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Politics, Elections and Government

What's At Stake In The Earnings Tax Vote? Maybe More Than You Think

Elle Moxley
KCUR 89.3
A yard sign in Kansas City's Brookside neighborhood urges a yes vote on question one, the city's 1 percent earnings tax.

The first time Kansas City Mayor Sly James says something to me about the earnings tax, it’s right after Thanksgiving.

I’ve already turned off my recorder, and we’re chatting as I pack up my equipment. I ask if he has plans for birthday (he turned 64 on Dec. 9).

"Oh," he tells me, "I have to go to a fundraiser for the earnings tax campaign."

"Gee, you sure know how to party," I reply.

In the months since, I’ve talked to James about the earnings tax probably a dozen times.

“There are no good options without this tax,” he’ll say. “The people in this city have voted for this earnings tax.”

Opponents link earnings tax to TIF

For the uninitiated, the earnings tax is a 1 percent tax on anyone who lives or works in Kansas City. It brings in about $230 million in revenue annually. The money goes into the general fund, and it’s used to pay for things like police, fire and trash pickup. Missouri law requires a renewal vote every five years.

Some lawmakers want to abolish the earnings tax. But it’s pretty popular here, where 78 percent of voters approved it the last time it was on the ballot, in 2011. Kansas Citians are unlikely to reject the earnings tax because if they did, they’d lose revenue from commuters coming into the city.

“It seems like city officials want to catch people as they’re heading out the door,” says Patrick Ishmael of the Show-Me Institute, a Libertarian-leaning free market think tank that generally sees taxes as barriers to economic growth. “The way the city ... relies on this way of getting taxes is to get people who don’t live in the city to pay for services in the city, I understand the appeal of that. The problem is that only works so long as you can keep the businesses in the city.”

The question of who should pay Kansas City’s earnings tax isn’t new. People who work here but live elsewhere have grumbled about the tax for years.

But this election cycle, opponents have a new argument. Ishmael says he’s opposed to corporate welfare, which is what the Show-Me Institute calls the tax increment financing deals the city strikes to incentivize developers to come here.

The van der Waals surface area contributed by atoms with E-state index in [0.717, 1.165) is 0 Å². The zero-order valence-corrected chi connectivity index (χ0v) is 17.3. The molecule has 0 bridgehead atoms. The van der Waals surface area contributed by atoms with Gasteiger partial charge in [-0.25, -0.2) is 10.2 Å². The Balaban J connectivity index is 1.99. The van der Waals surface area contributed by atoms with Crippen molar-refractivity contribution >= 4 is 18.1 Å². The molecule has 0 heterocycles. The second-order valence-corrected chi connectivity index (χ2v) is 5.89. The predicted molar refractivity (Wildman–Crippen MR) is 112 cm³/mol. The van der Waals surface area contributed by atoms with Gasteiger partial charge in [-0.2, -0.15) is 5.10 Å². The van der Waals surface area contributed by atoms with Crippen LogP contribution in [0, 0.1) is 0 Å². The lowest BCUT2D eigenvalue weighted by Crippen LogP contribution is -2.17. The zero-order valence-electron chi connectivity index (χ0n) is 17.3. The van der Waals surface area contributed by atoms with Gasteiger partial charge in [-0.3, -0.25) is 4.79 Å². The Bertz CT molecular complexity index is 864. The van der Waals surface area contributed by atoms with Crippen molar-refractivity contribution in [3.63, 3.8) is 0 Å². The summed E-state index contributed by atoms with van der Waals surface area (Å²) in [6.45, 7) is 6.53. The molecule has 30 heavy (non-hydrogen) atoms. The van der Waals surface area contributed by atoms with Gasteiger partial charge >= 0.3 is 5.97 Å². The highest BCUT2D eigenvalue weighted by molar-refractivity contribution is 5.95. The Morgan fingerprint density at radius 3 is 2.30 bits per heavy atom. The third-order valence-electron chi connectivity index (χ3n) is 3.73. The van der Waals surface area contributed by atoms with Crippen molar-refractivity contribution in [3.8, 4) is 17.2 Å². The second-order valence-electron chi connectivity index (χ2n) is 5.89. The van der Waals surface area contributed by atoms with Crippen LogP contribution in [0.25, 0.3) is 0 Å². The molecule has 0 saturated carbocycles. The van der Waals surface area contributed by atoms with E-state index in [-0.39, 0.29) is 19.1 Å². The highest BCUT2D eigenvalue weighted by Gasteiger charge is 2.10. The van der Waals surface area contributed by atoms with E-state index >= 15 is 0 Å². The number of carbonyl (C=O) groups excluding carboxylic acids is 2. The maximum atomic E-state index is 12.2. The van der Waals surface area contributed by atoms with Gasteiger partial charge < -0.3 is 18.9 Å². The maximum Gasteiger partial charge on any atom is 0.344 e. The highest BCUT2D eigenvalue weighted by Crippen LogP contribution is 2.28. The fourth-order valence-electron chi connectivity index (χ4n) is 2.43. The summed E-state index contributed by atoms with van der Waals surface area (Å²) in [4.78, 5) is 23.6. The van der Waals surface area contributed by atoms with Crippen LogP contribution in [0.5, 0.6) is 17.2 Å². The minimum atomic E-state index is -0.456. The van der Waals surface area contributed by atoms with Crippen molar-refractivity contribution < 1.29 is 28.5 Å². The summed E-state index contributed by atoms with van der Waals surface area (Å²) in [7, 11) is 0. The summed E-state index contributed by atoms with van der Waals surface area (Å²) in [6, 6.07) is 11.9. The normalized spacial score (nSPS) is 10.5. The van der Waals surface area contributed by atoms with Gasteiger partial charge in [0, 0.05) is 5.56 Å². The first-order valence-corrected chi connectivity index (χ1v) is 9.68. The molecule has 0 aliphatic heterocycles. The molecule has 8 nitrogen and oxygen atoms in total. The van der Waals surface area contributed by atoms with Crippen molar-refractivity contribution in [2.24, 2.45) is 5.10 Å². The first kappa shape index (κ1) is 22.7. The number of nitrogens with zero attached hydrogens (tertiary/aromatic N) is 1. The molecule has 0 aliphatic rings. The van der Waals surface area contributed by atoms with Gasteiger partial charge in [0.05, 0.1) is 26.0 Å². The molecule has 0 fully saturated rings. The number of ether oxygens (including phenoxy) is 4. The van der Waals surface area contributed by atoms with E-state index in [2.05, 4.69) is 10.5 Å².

“What ends up happening is the city gives away north of $100 million dollars a year, and says, 'Well, we need the earnings tax,' then takes away money out of the east side, or the old Northeast to subsidize property on State Line Road or downtown,” Ishmael says.

Cut TIF, he says, trim bloat, and the city wouldn’t need to double the sales tax or triple property taxes or any of the other dire predictions the mayor’s been making.

Development incentives prove divisive

Against the backdrop of the earnings tax campaign, opposition to TIF has been growing. At an NAACP forum last month, James fielded several questions about how the city awards incentives.

“We’re not taking money out of the bank,” James tells the two dozen or so people who show up to the Bruce R. Watkins Cultural Center. “We’re taking money you’re going to generate and saying, ‘You can keep part of it in order to offset your expenses.’”

James gets angry at the forum. He’s pissed that a St. Louis billionaire, Rex Sinquefield, is funding a massive campaign to get rid of the earnings tax.

“You don’t hear these ads on the country music stations,” James says. “You don’t hear these ads on the rock and roll stations. The only place you hear these ads is on the black stations.”

Meanwhile, James says the reason he’s bending over backwards for some of these companies is because they can bring good jobs to Kansas City.

“Because the thing I hear on the east side more than anything else is we need jobs,” James says.

A woman in the crowd stands up.

“But they’re not hiring us,” she says.

Margaret May is with the Ivanhoe Neighborhood Council. She disagrees the earnings tax doesn’t help Kansas Citians east of Troost.

“People in the neighborhood, especially the center part of the city, probably utilize the services that come through the earnings tax more than anyone,” May says. “There’s a greater need for the trash removal, for the police services and all.”

For lower income workers, the earnings tax isn’t a bad deal. A person working full time at the minimum wage earns a little more than $15,000 and pays the city about $150 a year. I called a couple of trash haulers and couldn’t find service for less than that.

Not to mention the earnings tax makes up the bulk of funding for police and fire. By the city’s estimation, 800 police officers and 500 firefighters would have to be laid off if the earnings tax doesn’t pass. May says cuts to public safety would roll back the progress her neighborhood’s made in recent years.

“I just think we can’t expect to have a good city for free,” May says.

Help for the east side

A few days after the NAACP forum, I catch up with James again. We’re standing outside of city council chambers, where he’s just proposed a new fund that could help with east side development. I ask him if he thinks this will quiet some of the criticism about how the city awards incentives.

“I have no idea,” he says. “I have no idea.”

The council will debate the Shared Success Fund this week.

But to this reporter, it’s starting to feel like Kansas Citians will vote April 5 not just on the earnings tax, but on what kind of city they want moving forward.

Elle Moxley is a reporter for KCUR. You can reach her on Twitter @ellemoxley.

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